For three decades he continued to fund this project, building tunnels that branched off in every direction, his efforts terminated only by his death in 1840. To this day, no one knows how far the Williamson Tunnels extend, or how far Williamson would have extended them if he’d lived a few more years.
Williamson Tunnels: Theories and Speculation
There has been much speculation about why Joseph Williamson chose to invest a substantial portion of his personal fortune into an ever-expanding tunnel project. No one knows for sure what motivated his efforts, since he never made any public declarations to explain himself. But that hasn’t stopped people from trying to figure it out on their own.
Here are some of the theories that have been put forward.
The Williamson Tunnels Were Built as a Shelter in Anticipation of the End Times
The United Kingdom at the turn of the 18th century was a hotbed of religious fervor, which created fertile ground for millenarian or apocalyptic cults. Often inspired by a literal interpretation of the Book of Revelations, these sects frequently predicted that the End Times were right around the corner. They planned strategies to survive the earthquakes, fires, floods, and cosmic thunderbolts that would soon turn the earth to ashes.
Were the Williamson Tunnels built for the End Times? (Friends of Williamson’s Tunnels / Facebook)
Williamson regularly attended services at St. Thomas Church in Liverpool, openly observing the traditional Church of England faith. But he could have secretly belonged to a millenarian sect, some have asserted, while choosing to keep that hidden to protect his reputation as a hard-headed businessman.
Or, he may have simply believed that the End Times might come soon and that it made sense to be cautious. Either way, Williamson may have been attempting to create an underground safe haven where friends, family members, and fellow believers could hunker down while all hell was breaking loose on the surface.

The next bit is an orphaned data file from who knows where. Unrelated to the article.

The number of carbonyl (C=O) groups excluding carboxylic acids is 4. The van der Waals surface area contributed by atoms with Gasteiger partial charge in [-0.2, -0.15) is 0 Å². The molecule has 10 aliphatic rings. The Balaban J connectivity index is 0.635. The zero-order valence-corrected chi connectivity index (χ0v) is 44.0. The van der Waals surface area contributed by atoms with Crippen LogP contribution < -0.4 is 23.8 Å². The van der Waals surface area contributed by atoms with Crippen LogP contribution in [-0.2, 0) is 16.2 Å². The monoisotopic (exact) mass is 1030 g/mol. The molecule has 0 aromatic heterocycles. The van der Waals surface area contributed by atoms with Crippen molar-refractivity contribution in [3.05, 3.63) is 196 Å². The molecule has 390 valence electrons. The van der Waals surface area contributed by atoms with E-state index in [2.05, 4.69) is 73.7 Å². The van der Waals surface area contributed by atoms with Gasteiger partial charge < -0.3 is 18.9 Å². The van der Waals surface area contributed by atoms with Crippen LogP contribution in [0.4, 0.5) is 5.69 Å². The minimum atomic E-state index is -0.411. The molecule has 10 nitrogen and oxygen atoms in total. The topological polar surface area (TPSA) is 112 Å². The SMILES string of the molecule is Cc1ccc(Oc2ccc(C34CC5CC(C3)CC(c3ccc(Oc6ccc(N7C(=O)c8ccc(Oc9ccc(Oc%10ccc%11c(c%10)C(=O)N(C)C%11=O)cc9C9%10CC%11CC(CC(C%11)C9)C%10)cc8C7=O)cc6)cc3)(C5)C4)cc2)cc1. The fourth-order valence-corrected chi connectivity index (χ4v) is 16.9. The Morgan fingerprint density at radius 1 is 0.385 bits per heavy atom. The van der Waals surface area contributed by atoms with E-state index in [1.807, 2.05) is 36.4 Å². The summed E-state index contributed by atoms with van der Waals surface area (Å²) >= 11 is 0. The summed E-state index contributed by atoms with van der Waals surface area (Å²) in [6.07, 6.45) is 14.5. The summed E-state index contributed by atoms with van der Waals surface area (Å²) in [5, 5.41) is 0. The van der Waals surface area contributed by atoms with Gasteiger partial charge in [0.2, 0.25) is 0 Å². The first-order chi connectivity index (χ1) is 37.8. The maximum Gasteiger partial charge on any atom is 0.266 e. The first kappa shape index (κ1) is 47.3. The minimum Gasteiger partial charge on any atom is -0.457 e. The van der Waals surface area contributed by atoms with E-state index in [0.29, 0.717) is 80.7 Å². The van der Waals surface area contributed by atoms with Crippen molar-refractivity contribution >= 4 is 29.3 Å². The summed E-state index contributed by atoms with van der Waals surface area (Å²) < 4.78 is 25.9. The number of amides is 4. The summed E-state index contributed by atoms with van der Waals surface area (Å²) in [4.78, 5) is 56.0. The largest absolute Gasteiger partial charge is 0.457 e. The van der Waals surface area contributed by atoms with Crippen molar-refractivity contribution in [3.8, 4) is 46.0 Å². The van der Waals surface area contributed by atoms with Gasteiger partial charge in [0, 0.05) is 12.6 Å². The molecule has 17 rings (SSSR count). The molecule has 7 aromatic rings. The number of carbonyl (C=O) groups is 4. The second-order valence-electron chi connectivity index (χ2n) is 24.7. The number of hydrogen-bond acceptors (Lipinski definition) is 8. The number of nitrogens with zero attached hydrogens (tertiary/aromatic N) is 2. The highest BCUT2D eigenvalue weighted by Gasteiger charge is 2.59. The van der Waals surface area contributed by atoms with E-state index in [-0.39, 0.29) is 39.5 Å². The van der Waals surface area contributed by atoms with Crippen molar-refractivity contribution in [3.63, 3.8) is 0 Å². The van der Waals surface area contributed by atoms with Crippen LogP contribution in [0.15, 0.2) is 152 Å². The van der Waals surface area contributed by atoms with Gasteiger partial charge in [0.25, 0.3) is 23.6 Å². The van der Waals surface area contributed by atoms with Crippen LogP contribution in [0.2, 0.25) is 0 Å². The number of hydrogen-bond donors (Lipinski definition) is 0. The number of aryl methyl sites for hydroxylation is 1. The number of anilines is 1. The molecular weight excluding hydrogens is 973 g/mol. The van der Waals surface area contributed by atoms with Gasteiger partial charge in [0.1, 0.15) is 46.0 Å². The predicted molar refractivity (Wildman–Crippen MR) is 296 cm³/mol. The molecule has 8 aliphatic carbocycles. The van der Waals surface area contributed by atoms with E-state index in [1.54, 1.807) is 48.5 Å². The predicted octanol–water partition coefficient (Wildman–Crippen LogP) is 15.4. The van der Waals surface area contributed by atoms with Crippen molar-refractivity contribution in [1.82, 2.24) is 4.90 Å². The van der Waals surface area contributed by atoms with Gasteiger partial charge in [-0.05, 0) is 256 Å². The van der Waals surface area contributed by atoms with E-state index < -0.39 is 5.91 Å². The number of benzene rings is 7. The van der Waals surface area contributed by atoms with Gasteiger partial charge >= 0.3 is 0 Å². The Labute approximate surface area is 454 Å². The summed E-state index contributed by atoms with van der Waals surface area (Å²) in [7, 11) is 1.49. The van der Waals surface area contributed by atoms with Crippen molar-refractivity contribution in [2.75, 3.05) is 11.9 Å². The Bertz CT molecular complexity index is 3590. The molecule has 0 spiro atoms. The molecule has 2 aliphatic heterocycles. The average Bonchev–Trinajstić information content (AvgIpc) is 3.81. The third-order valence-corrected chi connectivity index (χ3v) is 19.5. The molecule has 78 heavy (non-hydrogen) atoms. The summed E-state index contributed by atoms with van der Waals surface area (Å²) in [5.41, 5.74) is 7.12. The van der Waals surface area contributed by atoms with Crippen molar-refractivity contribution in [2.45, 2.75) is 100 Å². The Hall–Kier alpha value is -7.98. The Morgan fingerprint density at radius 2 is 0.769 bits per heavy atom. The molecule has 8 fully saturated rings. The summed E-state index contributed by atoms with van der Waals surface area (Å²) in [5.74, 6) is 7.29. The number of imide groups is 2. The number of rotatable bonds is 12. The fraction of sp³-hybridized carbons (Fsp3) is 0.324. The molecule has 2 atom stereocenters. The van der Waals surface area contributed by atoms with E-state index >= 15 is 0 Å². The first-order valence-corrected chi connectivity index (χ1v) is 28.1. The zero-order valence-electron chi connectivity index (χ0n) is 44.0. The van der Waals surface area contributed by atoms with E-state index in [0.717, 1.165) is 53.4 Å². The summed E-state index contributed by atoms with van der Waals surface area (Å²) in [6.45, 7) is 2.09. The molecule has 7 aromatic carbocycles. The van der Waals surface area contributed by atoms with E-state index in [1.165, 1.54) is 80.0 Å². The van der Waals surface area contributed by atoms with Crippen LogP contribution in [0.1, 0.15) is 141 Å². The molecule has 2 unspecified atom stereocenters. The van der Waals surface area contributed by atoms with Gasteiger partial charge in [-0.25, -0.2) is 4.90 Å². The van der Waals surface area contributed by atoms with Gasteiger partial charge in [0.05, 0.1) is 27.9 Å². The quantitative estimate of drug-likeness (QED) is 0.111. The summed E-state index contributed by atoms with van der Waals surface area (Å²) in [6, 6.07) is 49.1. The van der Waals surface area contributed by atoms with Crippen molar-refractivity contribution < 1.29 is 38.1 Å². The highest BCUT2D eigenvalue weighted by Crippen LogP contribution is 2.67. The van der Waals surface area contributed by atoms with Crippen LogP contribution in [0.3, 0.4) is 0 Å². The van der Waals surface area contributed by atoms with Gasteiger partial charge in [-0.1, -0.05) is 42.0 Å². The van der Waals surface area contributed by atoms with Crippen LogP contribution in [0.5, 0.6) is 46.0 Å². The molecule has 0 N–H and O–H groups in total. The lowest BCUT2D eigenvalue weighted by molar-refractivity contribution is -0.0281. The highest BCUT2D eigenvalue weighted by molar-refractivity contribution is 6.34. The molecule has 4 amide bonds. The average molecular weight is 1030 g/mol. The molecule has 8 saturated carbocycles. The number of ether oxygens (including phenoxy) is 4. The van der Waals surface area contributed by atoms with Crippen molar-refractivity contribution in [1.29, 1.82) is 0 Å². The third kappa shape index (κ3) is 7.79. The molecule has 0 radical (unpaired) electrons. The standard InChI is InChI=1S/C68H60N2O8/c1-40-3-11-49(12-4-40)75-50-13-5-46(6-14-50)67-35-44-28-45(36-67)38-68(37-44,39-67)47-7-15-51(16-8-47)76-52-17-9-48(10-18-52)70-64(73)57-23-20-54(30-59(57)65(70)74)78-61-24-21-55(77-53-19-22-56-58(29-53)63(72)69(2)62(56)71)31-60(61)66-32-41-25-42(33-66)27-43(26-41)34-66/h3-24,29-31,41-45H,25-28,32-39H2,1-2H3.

The Tunnel Project was Williamson’s Personal Economic Stimulus Package
Williamson once boasted to an observer that his tunnel was responsible for putting more people in Liverpool to work than any other business. And indeed, nearly half of all able-bodied males in the Edge Hill area were involved in the construction of the Williamson Tunnels at some point. This highlights how much the project helped stimulate the local economy that struggled to find employment for everyone, following the recession England experienced after the end of the Napoleonic Wars in 1816.
Given the lack of any obvious purpose for the tunnels, some have theorized that helping the local economy was Williamson’s ultimate motivation. Perhaps Williamson was truly interested in creating underground spaces for some practical reason at first but continued to spend money on the project when he realized the positive benefits workers were enjoying because of his profligate spending.
The Tunnels Were a Reflection of Williamson’s Obsessive-Compulsive Personality
There was no such thing as an obsessive-compulsive disorder diagnosis in the early 19th century. But that doesn’t mean it didn’t exist and who’s to say Williamson didn’t have it.
Men and women with obsessive-compulsive disorder have an uncontrollable need to repeat certain actions over and over again, no matter how illogical or pointless their activities might seem to others. Williamson’s relentless tunnel construction could fit the definition of such behavior, especially given his lack of clear statements about what the tunnels were actually for.
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Were the Williamson Tunnels a reflection of Williamson’s obsessive-compulsive personality? (Friends of Williamson’s Tunnels / Facebook)